Saul Ewing Arnstein & Lehr LLP

There were two important HIPAA developments during this past week. ​First, the U.S. Department of Health and Human Services, Office for Civil Rights (“OCR”) announced that Pagosa Spring Medical Center (“PSMC”), a Colorado hospital, agreed to pay $111,400 to settle allegations related to violations of HIPAA arising out of the hospital’s failure to deactivate a former employee’s access to protected health information (“PHI”) and failing to have a business associate agreement (“BAA”) in place with Google.  This is the third HIPAA settlement announced by the OCR in as many weeks.  Second, the OCR issued a Request for Information (“RFI”) on December 12, 2018, seeking public input on how HIPAA could be modified in light of the healthcare delivery’s recent movements to emphasize value-based (as opposed to volume based) health care initiatives.

PSMC Resolution

According to the Resolution Agreement between OCR and PSMC, PSMC is a critical access hospital with 11 inpatient beds, 24-hour emergency care, imaging and other outpatient services.  The OCR’s investigation of PSMC was initiated by a complaint.  The OCR’s investigation revealed that:

  • PSMC failed to de-activate a former employee’s user name and password, resulting in the impermissible disclosure of the PHI of more than 500 individuals to the former employee; and
  • PSMC disclosed PHI of more than 500 individuals to its vendor Google, but PSMC did not have a BAA as required by HIPAA with Google.

In addition to the $111,400 payment, PSMC and the OCR entered into a two-year Corrective Action Plan (“CAP”), which requires PSMC to:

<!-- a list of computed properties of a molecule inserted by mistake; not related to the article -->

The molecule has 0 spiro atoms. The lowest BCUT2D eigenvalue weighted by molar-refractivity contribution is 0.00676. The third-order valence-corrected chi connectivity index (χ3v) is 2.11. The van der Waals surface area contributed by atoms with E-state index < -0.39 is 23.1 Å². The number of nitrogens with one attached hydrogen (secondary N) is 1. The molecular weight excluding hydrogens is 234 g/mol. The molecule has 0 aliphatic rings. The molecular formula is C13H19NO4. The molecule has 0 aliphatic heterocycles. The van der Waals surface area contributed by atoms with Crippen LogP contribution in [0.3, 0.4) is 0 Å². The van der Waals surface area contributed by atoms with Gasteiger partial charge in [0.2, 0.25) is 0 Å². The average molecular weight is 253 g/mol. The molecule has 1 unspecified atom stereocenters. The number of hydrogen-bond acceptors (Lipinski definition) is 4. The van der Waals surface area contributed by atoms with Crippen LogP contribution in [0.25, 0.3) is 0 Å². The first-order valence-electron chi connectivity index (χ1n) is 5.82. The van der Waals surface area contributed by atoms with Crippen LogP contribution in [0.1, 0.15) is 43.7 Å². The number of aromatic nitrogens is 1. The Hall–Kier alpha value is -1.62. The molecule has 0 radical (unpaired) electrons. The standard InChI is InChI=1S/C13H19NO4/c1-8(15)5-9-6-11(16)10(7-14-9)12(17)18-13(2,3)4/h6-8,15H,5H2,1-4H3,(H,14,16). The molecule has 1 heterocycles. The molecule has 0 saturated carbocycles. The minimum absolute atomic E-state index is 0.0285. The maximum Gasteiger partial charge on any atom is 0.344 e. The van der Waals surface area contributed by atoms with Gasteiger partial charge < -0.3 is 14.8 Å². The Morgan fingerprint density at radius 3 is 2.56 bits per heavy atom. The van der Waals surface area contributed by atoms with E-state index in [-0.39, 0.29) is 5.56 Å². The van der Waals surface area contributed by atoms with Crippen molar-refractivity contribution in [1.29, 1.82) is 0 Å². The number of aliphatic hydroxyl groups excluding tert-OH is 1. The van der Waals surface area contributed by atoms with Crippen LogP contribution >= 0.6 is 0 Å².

• Revise its policies and procedures relating to business associates;
  • Revise its policies and procedures relating to uses and disclosures of PHI;
  • Develop a current and comprehensive risk analysis of security vulnerabilities and submit the same to the OCR for review;
  • Prepare a risk management plan based on the findings in the risk analysis;
  • Train its workforce on the new policies and procedures required by the CAP; and
  • Prepare and submit reports to the OCR with respect to its compliance with the CAP.

The PSMC settlement is the third HIPAA announcement reported by the OCR in the last three weeks, and the second involving the failure of a covered entity to have a HIPAA-required BAA in place with a vendor.  Saul Ewing Arnstein & Lehr’s summaries of the prior two HIPAA settlements may be found here and here.  Covered entities and business associates must have effective HIPAA compliance programs in place which include but are not limited to compliant BAA relationships and immediate termination of access to PHI when an employee is no longer working for a covered entity or business associate.


The RFI is part of the Administration’s “Regulatory Sprint to Coordinated Care.”   This RFI seeks public comments on ways to modify the HIPAA regulations to “remove regulatory obstacles and decrease regulatory burdens in order to facilitate efficient care coordination and/or care management and to promote the transformation to value-based health care.”  In the press release announcing the RFI, the OCR stated that, “[I] in recent years, OCR has heard calls to revisit aspects of the [HIPAA] Rules that may limit or discourage information sharing needed for coordinated care or to facilitate the transformation to value-based health care. The RFI requests information on any provisions of the HIPAA Rules that may present obstacles to these goals without meaningfully contributing to the privacy and security of [PHI] and/or patients’ ability to exercise their rights with respect to their PHI.”

The RFI specifically seeks comments with respect to more than fifty (50) “questions” (many of which involve sub-questions) to advance these goals:

  • Encouraging information-sharing for treatment and care coordination;
  • Promoting parental involvement in care;
  • Addressing the opioid crisis and serious mental illness;
  • Accounting for disclosures of PHI as required by the HITECH Act; and
  • Changing the current requirement for certain providers to make a good faith effort to obtain an acknowledgment of receipt of the Notice of Privacy Practices.

Comments must be submitted no later than February 12, 2019.   If HHS is sincere in its interest to consider changes to the HIPAA Privacy Rule, covered entities and business associates should read the RFI and provide responses to the items of most interest or most potential impact to their organization in the RFI.  The RFI may be found here.